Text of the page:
116th Annual Conference - Bellingham, Washington
Friday, November 9 - Sunday, November 11, 2018

Comparative American Ethnic Literature

Session Chair: 
Soh Yeun (Elloise) Kim, University of Washington
Session 3: Saturday 8:15 am – 9:45 am
Miller Hall 114


  1. Monica Shaar, La Sierra University
    In The Round House, the theoretical framework of colonizers raping both the native land and body and how this resulting trauma affects familial kinship is expressed through the novel’s thematic progression. The difficulties the family faces in assimilating to the mother's trauma shows how the pain of one family member forces the entire family unit to adapt and change. This reading suggests that kinship is an ever-adaptive community that must remain balanced in order to survive.
  2. Christopher Leise, Whitman College
    This paper considers two markedly divergent literary responses to dams and their ill effects on American Indian communities. Both Elizabeth Woody’s (Warm Springs / Yakama / Navajo) and Eric Gansworth’s (Tuscarora) best-recognized works address the extent to which dams brought significant changes to the lives of people on and near their reservation communities.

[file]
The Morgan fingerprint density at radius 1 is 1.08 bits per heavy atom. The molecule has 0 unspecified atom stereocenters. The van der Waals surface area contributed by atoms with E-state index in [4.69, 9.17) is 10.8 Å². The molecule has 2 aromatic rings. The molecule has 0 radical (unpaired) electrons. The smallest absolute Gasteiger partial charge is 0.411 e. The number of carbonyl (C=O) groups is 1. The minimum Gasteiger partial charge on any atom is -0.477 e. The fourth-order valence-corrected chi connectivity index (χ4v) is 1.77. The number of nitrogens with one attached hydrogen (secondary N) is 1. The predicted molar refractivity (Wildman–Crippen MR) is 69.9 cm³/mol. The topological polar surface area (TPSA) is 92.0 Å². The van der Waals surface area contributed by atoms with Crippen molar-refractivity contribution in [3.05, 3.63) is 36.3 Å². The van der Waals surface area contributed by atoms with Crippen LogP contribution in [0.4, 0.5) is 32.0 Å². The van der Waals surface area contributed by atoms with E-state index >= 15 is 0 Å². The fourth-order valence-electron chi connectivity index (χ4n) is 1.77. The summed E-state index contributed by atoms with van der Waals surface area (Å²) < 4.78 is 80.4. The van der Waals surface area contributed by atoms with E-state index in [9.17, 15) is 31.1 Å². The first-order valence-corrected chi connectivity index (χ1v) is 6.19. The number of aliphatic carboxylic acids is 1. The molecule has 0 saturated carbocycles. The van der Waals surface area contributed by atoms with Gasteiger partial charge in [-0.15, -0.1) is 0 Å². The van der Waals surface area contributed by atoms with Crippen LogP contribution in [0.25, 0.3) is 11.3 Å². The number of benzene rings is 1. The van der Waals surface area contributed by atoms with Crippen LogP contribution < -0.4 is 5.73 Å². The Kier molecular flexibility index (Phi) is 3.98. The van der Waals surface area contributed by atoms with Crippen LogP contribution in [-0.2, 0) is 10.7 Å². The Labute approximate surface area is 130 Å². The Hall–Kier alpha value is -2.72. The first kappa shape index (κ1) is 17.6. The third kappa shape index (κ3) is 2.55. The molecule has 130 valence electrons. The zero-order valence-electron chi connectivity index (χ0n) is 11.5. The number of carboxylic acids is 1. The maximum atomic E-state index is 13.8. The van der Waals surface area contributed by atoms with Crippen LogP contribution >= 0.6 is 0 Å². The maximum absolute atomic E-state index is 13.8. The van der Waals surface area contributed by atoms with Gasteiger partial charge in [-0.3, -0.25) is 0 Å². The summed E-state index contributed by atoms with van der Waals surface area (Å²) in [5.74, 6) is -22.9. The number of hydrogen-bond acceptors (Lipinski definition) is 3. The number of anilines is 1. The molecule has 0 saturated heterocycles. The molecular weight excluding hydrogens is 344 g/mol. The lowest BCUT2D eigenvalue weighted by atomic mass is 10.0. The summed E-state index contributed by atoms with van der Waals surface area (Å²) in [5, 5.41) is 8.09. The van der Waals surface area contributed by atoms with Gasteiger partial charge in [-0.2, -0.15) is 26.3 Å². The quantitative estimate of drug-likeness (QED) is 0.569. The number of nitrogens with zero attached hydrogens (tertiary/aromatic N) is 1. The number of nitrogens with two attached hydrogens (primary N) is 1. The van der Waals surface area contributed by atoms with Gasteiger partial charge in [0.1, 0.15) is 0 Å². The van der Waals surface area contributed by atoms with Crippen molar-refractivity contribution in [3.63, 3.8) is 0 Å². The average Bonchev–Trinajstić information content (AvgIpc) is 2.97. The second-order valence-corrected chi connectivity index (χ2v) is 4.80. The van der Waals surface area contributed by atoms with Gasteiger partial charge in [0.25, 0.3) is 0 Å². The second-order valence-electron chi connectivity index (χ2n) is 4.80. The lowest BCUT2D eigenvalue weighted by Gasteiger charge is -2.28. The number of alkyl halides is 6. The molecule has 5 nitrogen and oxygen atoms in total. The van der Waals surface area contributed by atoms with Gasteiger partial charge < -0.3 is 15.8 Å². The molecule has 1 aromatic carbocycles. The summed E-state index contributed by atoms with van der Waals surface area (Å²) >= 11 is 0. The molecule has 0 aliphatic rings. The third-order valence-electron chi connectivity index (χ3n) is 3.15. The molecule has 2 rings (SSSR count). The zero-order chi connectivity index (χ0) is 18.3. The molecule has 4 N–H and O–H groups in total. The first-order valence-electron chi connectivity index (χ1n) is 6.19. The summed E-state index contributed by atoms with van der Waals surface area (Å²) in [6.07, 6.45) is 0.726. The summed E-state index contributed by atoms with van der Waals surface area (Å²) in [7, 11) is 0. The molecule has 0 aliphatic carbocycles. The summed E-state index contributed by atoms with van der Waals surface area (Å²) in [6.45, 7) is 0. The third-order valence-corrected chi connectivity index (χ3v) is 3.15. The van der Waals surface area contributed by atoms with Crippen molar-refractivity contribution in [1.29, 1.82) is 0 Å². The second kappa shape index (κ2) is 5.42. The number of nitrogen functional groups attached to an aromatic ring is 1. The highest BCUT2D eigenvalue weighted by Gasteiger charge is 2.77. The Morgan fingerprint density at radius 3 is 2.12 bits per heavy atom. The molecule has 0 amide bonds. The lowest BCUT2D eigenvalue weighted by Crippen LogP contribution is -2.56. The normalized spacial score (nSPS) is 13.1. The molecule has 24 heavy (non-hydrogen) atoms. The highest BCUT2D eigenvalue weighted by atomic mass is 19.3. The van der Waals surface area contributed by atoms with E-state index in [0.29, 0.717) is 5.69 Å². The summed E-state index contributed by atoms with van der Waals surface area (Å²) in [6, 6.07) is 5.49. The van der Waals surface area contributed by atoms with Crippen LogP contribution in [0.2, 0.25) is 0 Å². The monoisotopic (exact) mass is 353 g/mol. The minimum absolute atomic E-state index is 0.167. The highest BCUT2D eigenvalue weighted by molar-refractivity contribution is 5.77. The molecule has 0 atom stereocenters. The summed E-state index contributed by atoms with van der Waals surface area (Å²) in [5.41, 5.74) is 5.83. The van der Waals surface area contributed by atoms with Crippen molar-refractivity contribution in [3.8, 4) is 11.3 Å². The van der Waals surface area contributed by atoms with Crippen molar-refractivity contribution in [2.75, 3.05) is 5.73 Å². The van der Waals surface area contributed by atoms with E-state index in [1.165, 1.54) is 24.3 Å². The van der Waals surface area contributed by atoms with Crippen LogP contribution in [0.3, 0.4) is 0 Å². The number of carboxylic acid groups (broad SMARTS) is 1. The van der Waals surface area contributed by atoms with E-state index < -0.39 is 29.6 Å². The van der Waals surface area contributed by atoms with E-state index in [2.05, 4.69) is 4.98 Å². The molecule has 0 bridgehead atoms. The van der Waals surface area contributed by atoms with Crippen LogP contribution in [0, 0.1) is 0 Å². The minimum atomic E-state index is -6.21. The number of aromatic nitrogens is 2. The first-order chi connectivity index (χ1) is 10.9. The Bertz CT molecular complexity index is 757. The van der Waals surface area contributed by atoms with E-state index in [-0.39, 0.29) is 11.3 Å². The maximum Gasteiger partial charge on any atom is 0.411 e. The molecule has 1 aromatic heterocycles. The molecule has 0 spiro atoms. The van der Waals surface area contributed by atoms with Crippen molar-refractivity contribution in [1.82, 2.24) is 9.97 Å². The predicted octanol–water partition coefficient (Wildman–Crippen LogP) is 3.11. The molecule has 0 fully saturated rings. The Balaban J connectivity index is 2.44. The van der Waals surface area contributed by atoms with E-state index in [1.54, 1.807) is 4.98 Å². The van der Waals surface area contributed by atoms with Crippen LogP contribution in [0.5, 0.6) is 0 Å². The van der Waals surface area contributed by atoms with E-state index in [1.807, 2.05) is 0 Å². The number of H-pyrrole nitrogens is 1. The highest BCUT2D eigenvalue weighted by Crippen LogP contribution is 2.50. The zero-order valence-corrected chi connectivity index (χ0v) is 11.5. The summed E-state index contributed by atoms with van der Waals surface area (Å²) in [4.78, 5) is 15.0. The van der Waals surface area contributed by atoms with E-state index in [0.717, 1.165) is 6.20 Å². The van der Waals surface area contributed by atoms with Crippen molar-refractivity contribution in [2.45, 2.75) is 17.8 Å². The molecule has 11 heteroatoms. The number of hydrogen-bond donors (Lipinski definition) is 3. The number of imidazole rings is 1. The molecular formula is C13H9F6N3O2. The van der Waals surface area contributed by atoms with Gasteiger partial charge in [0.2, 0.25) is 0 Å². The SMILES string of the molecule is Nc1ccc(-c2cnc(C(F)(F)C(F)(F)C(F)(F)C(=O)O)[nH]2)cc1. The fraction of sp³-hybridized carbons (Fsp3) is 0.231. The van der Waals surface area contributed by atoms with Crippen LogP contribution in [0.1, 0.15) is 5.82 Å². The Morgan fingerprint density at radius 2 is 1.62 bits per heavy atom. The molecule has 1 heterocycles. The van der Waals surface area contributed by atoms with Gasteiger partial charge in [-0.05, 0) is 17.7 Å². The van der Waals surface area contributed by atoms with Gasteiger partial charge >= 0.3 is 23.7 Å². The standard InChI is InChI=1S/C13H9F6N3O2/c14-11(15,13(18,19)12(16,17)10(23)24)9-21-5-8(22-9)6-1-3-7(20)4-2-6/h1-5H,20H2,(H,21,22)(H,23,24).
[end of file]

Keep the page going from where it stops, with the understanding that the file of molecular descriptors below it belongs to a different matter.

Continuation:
3. So-Yeon Kim, Sogang University (South Korea)
    This paper uses Gilles Delueze's concept of "becoming-" in Difference and Repetition (1968) and A Thousand Plateaus (1980) to see how the narratives used in Maxine Hong Kingston's The Woman Warrior (1976) can be a way of undoing patriarchy. Becoming-Shaman in The Woman Warrior will be discussed in terms of embracing ambiguous bodies and narratives, thereby challenging what is normatively human. 
  4. Melanie Hernandez, California State University, Fresno
    This paper explores the racial representations of Mexicans and Mexican-descended US citizens from the early-nineteenth century through the turn of the twenieth century; it focuses on the shift away antebellum Mexican “whiteness” to US-based Mexicans into a proletarian non-white racial formation.
Session Cancelled: